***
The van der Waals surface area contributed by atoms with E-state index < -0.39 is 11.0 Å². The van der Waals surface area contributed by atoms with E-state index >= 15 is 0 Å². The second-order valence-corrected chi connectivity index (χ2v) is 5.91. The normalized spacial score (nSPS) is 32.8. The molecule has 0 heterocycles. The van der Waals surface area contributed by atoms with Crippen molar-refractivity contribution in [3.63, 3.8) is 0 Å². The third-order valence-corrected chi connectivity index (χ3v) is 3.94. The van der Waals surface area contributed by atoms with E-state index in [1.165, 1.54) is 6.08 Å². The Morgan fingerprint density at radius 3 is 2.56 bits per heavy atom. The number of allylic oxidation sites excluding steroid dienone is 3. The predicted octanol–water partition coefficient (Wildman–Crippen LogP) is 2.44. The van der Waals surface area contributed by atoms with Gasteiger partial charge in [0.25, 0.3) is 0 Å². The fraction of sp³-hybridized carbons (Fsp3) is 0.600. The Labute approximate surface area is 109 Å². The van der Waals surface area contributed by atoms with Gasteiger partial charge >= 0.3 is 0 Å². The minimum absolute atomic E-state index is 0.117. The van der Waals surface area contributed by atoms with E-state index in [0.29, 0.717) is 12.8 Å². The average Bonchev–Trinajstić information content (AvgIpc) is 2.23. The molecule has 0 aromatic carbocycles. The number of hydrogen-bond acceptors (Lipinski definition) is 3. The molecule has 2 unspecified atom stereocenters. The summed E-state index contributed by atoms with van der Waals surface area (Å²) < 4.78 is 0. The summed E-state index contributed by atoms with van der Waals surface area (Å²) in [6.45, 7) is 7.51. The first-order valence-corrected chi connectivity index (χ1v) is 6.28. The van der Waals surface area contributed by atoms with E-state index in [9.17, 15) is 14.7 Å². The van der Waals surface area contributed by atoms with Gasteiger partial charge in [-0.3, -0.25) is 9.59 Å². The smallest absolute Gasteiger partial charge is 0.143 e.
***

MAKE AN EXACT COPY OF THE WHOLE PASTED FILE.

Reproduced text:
The van der Waals surface area contributed by atoms with E-state index < -0.39 is 11.0 Å². The van der Waals surface area contributed by atoms with E-state index >= 15 is 0 Å². The second-order valence-corrected chi connectivity index (χ2v) is 5.91. The normalized spacial score (nSPS) is 32.8. The molecule has 0 heterocycles. The van der Waals surface area contributed by atoms with Crippen molar-refractivity contribution in [3.63, 3.8) is 0 Å². The third-order valence-corrected chi connectivity index (χ3v) is 3.94. The van der Waals surface area contributed by atoms with E-state index in [1.165, 1.54) is 6.08 Å². The Morgan fingerprint density at radius 3 is 2.56 bits per heavy atom. The number of allylic oxidation sites excluding steroid dienone is 3. The predicted octanol–water partition coefficient (Wildman–Crippen LogP) is 2.44. The van der Waals surface area contributed by atoms with Gasteiger partial charge in [0.25, 0.3) is 0 Å². The fraction of sp³-hybridized carbons (Fsp3) is 0.600. The Labute approximate surface area is 109 Å². The van der Waals surface area contributed by atoms with Gasteiger partial charge >= 0.3 is 0 Å². The minimum absolute atomic E-state index is 0.117. The van der Waals surface area contributed by atoms with E-state index in [0.29, 0.717) is 12.8 Å². The average Bonchev–Trinajstić information content (AvgIpc) is 2.23. The molecule has 0 aromatic carbocycles. The number of hydrogen-bond acceptors (Lipinski definition) is 3. The molecule has 2 unspecified atom stereocenters. The summed E-state index contributed by atoms with van der Waals surface area (Å²) < 4.78 is 0. The summed E-state index contributed by atoms with van der Waals surface area (Å²) in [6.45, 7) is 7.51. The first-order valence-corrected chi connectivity index (χ1v) is 6.28. The van der Waals surface area contributed by atoms with E-state index in [9.17, 15) is 14.7 Å². The van der Waals surface area contributed by atoms with Gasteiger partial charge in [-0.3, -0.25) is 9.59 Å². The smallest absolute Gasteiger partial charge is 0.143 e.